Social Media & Branding

Someone pointed out to me that I have been knocking it out of the park with my social media efforts. They asked me, how has an as-yet-unpublished author collected 12K Twitter followers in less than a year?

I actually have 12K followers on Twitter, 9.8K on LinkedIn and another 5K on Facebook. And I’m up for new connections.

I built all this after listening to James Scott Bell on Great Courses in August 2020. For some who may not know, James Scott Bell is an excellent authority on the craft of writing. Without him, I don’t think I would have been able to properly structure me WIP.

He said marketing was necessary for traditionally published and indie authors. My immediate takeaway was this is crucial.

JSB’s work led to exploring more references on marketing. I spent a solid month and bit researching, and decided I needed to brand as part of a marketing strategy. Branding seemed so obvious and things clicked from there.

I want to be crystal clear that I don’t believe that I would have these levels of followers without efforts aimed specifically at branding. Building an author brand meant building a social media base to create goodwill and credibility whenever and wherever I can.

Just in case, I wanted to say I have no illusions. With all things related to writing, I’m keeping to my personal motto—I have high hopes but low expectations. None of this is guaranteed, especially if my book that comes out and SUCKS!

However, our TKZ expert, James Scott Bell, says you can’t sell books on Twitter. I think JSB is right. But I also believe there are more important things that social media will offer you.

Next time – marketing vs. branding.

What are your thoughts about social media?

There, their or they’re

Repost (by popular request)

Some people have trouble distinguishing between these three words.

A quick way to remember the difference is to memorize these (very short) sentences:

That’s their house (it belongs to them). They live there (at that place). They’re nice (they are nice).

For the more formal explanations, see below.

Their is the possessive determiner. It means belonging to them.

(Note: to pluralize ‘their’, just add an ‘s’, as in: that is theirs. “Theirs” is a possessive pronoun. No need for an apostrophe.)

There is an adverb with several uses.

1) in, at or to that place or position.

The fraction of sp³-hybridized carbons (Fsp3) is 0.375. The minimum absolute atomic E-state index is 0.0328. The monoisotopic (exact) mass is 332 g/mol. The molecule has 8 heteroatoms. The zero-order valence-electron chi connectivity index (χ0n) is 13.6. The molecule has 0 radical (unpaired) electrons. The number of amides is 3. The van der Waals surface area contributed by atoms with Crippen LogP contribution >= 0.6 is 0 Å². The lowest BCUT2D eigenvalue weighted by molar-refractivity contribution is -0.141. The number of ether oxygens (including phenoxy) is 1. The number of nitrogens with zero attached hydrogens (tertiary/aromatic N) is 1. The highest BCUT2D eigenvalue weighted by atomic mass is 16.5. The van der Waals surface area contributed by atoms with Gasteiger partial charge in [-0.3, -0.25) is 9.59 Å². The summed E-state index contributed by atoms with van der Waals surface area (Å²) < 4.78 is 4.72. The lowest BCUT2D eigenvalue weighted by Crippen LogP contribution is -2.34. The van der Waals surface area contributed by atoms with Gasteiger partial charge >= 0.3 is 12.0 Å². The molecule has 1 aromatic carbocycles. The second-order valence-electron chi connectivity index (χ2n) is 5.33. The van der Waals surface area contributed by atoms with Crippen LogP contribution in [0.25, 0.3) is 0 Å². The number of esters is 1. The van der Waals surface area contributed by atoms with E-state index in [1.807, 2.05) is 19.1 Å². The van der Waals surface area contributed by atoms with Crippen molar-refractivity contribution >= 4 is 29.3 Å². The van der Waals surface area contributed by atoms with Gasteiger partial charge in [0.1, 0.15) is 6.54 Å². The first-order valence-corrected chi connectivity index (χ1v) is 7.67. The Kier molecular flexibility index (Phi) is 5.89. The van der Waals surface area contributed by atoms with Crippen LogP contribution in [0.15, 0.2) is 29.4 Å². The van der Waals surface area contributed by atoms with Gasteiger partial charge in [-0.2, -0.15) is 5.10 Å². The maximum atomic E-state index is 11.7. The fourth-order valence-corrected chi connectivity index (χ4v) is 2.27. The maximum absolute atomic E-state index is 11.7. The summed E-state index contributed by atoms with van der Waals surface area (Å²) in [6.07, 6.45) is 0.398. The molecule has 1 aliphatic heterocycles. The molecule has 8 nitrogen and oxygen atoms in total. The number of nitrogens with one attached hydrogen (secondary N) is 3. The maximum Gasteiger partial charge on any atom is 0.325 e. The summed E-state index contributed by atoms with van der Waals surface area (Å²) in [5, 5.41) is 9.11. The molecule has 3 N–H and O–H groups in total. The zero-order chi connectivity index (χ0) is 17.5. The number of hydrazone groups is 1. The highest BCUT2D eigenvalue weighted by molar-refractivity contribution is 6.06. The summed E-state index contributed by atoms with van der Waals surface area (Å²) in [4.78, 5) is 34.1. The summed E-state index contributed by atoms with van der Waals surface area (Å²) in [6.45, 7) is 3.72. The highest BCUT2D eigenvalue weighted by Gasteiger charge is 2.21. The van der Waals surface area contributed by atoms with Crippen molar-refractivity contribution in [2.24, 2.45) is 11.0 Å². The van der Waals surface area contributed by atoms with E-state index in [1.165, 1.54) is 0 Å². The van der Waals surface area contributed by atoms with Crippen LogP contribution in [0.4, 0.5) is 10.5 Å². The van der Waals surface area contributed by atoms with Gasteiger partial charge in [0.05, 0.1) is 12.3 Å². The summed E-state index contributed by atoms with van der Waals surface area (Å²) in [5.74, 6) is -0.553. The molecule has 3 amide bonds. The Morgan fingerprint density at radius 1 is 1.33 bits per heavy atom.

2) on that issue.

3) used in attracting attention to someone or something.

4) (there is/are) used to indicate the fact or existence of something.

They’re is the contraction of ‘they are’.

I hope that helps clear up a little confusion on that issue.

Christine – guest blogger

Please email or go to my website for more information or to book an edit

Iceberg theory is too cool

I’ve been reading a lot about Hemingway the last few weeks and I’m amazed how simple he kept his writing.

One of thing that I found out is Hemingway wrote to a flesch grade level scale between 4 and 6. I’m not sure that’s entirely true but I had to check it out—and have confirmed that Hemingway had his preference for two syllable words.

If you stick to short words your work will be much simpler to read. So it’s possible, even though the content is adult in its nature.

This is inspiring because it shows how simplicity might be better than being complicated.

Hemingway had the Iceberg theory as well. It’s another well know style to hold back. At the core The Iceberg Theory is another way he kept it simple. More on that in the future.

What do you think?

Can Superstructure plot fit all stories?

I keep asking myself the question in the heading.

This all started last summer (2020), I fell headfirst into this idea that plot is driven by fourteen signposts. I actually heard about this method when listening to James Scott Bell on Great Courses and was blown away. Then boom, I’m buying up his books on writing and learning all I can.  It felt like he made writing simple and easy to do. This is not the experience, (up till then), that I had. Not by a long shot.

In the back of my head I keep saying to myself that it couldn’t be that easy. There was no way. Come September 2020, I had a novel outlined using Mr. Bell’s formula to outline a plot and the first daft was nearly complete.